10 March, 2011

2009 Xizihao "Pasha Laozhai Dianhuang"

I may have previously given the impression that I think Xizihao tea is for ladyboys.

Now don't get me wrong, while some of their productions are no doubt very popular with the transgender hospitality industry of Bangkok, there are a goodly number of "raw" Xizihao cakes out there.

They don't come much more raw than this cake from Pashashan (a.k.a. Mengpashashan).

2009 Xizihao Pasha

Firstly, we need to unpack the typically mighty Xizihao name.

Pasha / Mengpasha is a mountain infrequently identified by pu'er producers.  There was a 2006 Haiwan version of this mountain's leaves, which was one of the first teas that I bought in quantity.  Funnily enough, I can remember the latter cake very clearly, even though I've not tried it since 2007.  Taste memory is a strange thing.  Everything I've ever had that's been associated with Mengpashashan has been Hardcore with a capital "H".

The "Laozhai" [laow-djai] part of the name simply means "old village".  Xizihao are far too cool for the usual "zhengshan" [proper mountain].

Similarly, Xizihao are far too cool for the usual "chawang" [tea king], and so the final phrase of this cake's unwieldy name is "Dianhuang" [dee'an hwang], meaning "Yunnan Emperor".  Brilliantly humble.

2009 Xizihao Pasha

It's a pretty cake, which makes me concerned that we might need to file this under "ladyboy", but such worries are assuaged the minute that the pungent, rancorous, acrid stench of the leaves assaults my nostrils.  In a good way.

This tea does not go quietly into the night.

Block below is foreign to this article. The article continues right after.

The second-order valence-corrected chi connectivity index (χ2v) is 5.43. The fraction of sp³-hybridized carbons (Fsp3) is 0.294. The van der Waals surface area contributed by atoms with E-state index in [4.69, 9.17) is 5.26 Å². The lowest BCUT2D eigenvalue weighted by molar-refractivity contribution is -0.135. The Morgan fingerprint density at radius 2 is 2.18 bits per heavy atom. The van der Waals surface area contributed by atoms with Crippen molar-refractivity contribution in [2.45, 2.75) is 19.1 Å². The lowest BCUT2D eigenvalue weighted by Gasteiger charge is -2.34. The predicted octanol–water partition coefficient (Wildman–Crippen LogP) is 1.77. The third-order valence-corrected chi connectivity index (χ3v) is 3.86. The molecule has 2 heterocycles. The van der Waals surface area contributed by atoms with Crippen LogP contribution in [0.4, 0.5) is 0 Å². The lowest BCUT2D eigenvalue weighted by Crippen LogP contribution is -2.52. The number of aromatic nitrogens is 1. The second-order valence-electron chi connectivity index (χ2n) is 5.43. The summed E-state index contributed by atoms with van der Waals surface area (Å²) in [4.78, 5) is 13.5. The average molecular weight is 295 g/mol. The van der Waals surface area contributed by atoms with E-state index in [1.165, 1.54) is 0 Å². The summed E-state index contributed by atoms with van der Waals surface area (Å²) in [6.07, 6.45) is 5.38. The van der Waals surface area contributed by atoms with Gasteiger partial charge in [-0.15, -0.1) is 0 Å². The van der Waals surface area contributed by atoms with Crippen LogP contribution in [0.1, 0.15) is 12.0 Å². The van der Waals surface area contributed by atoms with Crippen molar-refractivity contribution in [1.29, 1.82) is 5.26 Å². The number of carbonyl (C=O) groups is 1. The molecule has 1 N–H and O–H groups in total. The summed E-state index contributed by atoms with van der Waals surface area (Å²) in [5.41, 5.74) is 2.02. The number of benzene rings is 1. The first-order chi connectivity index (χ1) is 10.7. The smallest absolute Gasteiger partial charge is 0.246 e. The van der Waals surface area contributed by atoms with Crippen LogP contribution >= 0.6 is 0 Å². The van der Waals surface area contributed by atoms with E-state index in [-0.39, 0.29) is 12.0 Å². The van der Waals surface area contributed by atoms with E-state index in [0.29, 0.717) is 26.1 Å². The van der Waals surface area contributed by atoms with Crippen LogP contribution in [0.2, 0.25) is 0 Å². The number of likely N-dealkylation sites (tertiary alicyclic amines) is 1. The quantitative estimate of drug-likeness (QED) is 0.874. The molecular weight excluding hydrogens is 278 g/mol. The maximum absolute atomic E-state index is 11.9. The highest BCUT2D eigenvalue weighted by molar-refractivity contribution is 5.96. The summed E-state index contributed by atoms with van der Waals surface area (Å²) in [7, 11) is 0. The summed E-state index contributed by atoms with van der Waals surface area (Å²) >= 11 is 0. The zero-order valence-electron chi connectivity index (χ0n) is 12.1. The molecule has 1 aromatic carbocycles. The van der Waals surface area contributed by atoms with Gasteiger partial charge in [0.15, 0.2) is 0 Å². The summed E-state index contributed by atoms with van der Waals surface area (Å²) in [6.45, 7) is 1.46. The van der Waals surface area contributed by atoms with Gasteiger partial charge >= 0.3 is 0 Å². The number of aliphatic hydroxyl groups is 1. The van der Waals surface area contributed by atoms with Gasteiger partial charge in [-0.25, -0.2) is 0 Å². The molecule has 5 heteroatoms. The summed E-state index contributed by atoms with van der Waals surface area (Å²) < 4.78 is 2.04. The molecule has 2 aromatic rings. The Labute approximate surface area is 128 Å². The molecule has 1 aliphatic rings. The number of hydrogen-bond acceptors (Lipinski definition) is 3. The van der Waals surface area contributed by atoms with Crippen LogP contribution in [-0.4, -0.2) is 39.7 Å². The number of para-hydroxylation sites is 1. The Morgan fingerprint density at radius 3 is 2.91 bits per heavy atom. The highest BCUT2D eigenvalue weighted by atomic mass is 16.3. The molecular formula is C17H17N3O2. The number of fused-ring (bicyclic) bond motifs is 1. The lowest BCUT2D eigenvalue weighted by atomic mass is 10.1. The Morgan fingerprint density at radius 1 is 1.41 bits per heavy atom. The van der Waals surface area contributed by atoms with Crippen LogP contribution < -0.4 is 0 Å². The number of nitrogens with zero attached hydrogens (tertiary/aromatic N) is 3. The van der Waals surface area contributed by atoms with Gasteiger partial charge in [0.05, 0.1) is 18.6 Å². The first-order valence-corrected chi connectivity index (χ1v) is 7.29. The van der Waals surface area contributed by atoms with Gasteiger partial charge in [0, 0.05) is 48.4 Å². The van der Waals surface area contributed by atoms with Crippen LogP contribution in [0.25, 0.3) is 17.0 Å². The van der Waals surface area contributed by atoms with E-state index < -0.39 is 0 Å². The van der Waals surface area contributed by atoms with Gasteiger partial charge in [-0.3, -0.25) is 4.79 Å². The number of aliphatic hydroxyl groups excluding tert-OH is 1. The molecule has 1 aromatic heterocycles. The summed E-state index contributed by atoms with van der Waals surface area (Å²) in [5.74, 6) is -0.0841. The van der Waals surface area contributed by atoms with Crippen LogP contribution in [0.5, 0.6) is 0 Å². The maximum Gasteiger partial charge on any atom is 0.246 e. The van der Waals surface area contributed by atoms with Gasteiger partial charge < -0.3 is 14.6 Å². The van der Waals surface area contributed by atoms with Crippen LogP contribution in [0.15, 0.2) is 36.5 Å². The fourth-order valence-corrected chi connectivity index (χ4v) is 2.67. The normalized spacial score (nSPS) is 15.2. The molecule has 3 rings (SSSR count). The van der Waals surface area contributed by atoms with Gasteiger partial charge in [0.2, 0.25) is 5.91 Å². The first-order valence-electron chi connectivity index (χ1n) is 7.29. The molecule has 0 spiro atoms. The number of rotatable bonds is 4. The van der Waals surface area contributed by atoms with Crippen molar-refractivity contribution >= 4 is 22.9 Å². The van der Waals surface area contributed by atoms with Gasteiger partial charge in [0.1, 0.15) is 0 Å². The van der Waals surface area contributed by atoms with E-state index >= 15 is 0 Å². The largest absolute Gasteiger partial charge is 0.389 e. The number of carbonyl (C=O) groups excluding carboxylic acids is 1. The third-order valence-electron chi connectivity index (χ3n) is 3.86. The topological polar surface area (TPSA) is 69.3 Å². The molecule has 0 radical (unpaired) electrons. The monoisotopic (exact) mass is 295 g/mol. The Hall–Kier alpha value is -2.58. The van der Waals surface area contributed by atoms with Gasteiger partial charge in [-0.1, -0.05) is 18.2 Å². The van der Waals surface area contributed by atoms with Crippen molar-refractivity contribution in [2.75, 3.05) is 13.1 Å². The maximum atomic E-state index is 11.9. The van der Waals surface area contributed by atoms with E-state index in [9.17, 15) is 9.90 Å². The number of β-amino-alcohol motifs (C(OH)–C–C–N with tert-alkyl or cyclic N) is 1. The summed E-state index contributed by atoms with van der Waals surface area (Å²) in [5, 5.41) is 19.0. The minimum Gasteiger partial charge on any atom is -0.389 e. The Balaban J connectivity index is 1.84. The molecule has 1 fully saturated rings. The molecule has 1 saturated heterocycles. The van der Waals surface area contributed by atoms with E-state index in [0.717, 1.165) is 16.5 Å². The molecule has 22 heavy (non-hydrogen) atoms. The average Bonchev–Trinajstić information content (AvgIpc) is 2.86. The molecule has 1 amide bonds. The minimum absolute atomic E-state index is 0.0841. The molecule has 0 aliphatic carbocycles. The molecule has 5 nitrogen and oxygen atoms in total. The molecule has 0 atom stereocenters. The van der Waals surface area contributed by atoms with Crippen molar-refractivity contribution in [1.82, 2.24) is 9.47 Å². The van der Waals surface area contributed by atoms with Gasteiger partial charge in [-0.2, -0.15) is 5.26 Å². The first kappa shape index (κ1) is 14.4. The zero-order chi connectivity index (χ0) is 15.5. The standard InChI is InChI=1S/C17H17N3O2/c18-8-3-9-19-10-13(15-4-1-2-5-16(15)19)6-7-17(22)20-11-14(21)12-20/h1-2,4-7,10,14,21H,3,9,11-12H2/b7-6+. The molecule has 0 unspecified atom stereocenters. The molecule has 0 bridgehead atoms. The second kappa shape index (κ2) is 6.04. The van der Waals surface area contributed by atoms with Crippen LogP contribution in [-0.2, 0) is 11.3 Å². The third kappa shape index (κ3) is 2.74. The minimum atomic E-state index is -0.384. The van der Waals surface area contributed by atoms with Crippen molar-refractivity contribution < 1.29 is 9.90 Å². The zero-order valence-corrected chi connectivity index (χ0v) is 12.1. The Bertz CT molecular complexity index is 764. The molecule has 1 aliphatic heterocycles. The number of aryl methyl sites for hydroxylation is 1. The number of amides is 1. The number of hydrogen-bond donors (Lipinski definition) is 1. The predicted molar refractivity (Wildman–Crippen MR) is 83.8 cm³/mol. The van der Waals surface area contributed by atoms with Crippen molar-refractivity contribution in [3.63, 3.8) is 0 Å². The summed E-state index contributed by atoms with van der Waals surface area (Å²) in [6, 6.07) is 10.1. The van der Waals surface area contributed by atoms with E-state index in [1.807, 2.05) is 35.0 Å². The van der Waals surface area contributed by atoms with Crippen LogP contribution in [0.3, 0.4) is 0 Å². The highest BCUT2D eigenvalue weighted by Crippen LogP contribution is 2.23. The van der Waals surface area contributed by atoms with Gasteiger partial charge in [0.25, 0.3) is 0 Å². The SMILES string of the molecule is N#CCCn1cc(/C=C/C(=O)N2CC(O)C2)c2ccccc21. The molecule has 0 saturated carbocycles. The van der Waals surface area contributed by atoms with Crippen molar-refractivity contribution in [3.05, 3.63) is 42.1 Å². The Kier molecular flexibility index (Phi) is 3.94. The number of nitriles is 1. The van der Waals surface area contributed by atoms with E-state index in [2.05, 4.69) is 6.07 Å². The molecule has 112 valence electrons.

2009 Xizihao Pasha

Like the older Haiwan cake, this has a fat, uncompromised, savoury character.  Also like the Haiwan cake, it is entirely powerful, and sits in the teacup shouting obscenities at me.  I rather like it.  This tea puts up a good fight.

But there can be only one.

2009 Xizihao Pasha

I take a few hours off in the morning to teach this cake who's boss.  It's a close-run battle, but it gives up before I do, after some 15 infusions.  

Throughout, I am impressed by the fatness of its body, the chunkiness with which it dominates the mouth, and that acrid, tart, "Who's the daddy" kuwei that squats in the throat like an illegal tenant, and just won't leave.

Kudos to Sanhetang for making a sincere, unmonkeyed cake.  Initial (intense) smokiness soon subsides, leaving a long, challenging tea.  

This isn't one for the casual pu'ercha drinker - if you're a part-time sailor on the pu'ercha seas, then I'd recommend stable blends, or the sweet, gentle charms of the usual Yiwu / Laobanzhang / Nannuo / etc. ranges.

If, on the other hand, you're a grizzled old swine that fancies a bit of tea-table pugilism, then this is the tea for you.

N.B. this cake is no longer available at Houde, and so I have no idea of its cost.  I wouldn't pay more than about $60-$75 for this, given its decent, but not entirely captivating, quality.

March, 2014

I miss Old Houde.  Back in the days of yore, Houde and Yunnan Sourcing were, more-or-less, the holders of most of the market-share for Western drinkers of pu'ercha.  YS took the "low road", offering cheap-and-cheerful cakes, while Houde took the "high road", offering more rarified goods at higher prices.  Looking back at my articles from that time, perhaps 2007 or so, the prices that I considered "high" are, ironically enough, actually lower than most prices today.  If only my time machine were still working.